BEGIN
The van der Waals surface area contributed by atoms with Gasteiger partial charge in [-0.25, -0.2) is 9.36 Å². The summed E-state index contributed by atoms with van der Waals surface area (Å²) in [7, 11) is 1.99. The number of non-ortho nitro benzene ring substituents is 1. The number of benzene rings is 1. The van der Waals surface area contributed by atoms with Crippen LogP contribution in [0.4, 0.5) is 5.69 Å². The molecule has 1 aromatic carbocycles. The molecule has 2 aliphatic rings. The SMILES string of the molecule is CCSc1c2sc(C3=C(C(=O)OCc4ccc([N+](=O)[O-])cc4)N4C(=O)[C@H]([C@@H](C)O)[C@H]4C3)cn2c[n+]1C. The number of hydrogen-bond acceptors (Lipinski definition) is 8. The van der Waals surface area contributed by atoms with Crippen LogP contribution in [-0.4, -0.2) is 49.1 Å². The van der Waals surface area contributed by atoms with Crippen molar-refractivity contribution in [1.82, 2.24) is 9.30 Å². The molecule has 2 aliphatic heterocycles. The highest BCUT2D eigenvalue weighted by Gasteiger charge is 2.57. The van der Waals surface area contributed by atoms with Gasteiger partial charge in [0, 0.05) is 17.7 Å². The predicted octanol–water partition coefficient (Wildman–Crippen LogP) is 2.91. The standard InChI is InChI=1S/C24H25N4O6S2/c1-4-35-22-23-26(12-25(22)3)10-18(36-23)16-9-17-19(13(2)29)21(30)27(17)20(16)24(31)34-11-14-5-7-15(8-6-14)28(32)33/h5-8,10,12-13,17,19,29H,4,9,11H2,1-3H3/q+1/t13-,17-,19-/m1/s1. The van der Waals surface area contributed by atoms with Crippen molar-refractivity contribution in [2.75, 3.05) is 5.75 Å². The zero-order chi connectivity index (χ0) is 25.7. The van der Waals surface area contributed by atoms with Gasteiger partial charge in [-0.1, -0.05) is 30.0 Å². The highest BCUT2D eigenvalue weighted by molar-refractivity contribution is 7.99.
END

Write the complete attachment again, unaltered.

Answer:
The van der Waals surface area contributed by atoms with Gasteiger partial charge in [-0.25, -0.2) is 9.36 Å². The summed E-state index contributed by atoms with van der Waals surface area (Å²) in [7, 11) is 1.99. The number of non-ortho nitro benzene ring substituents is 1. The number of benzene rings is 1. The van der Waals surface area contributed by atoms with Crippen LogP contribution in [0.4, 0.5) is 5.69 Å². The molecule has 1 aromatic carbocycles. The molecule has 2 aliphatic rings. The SMILES string of the molecule is CCSc1c2sc(C3=C(C(=O)OCc4ccc([N+](=O)[O-])cc4)N4C(=O)[C@H]([C@@H](C)O)[C@H]4C3)cn2c[n+]1C. The number of hydrogen-bond acceptors (Lipinski definition) is 8. The van der Waals surface area contributed by atoms with Crippen LogP contribution in [-0.4, -0.2) is 49.1 Å². The van der Waals surface area contributed by atoms with Crippen molar-refractivity contribution in [1.82, 2.24) is 9.30 Å². The molecule has 2 aliphatic heterocycles. The highest BCUT2D eigenvalue weighted by Gasteiger charge is 2.57. The van der Waals surface area contributed by atoms with Gasteiger partial charge in [0, 0.05) is 17.7 Å². The predicted octanol–water partition coefficient (Wildman–Crippen LogP) is 2.91. The standard InChI is InChI=1S/C24H25N4O6S2/c1-4-35-22-23-26(12-25(22)3)10-18(36-23)16-9-17-19(13(2)29)21(30)27(17)20(16)24(31)34-11-14-5-7-15(8-6-14)28(32)33/h5-8,10,12-13,17,19,29H,4,9,11H2,1-3H3/q+1/t13-,17-,19-/m1/s1. The van der Waals surface area contributed by atoms with Crippen molar-refractivity contribution in [2.75, 3.05) is 5.75 Å². The zero-order chi connectivity index (χ0) is 25.7. The van der Waals surface area contributed by atoms with Gasteiger partial charge in [-0.1, -0.05) is 30.0 Å². The highest BCUT2D eigenvalue weighted by molar-refractivity contribution is 7.99.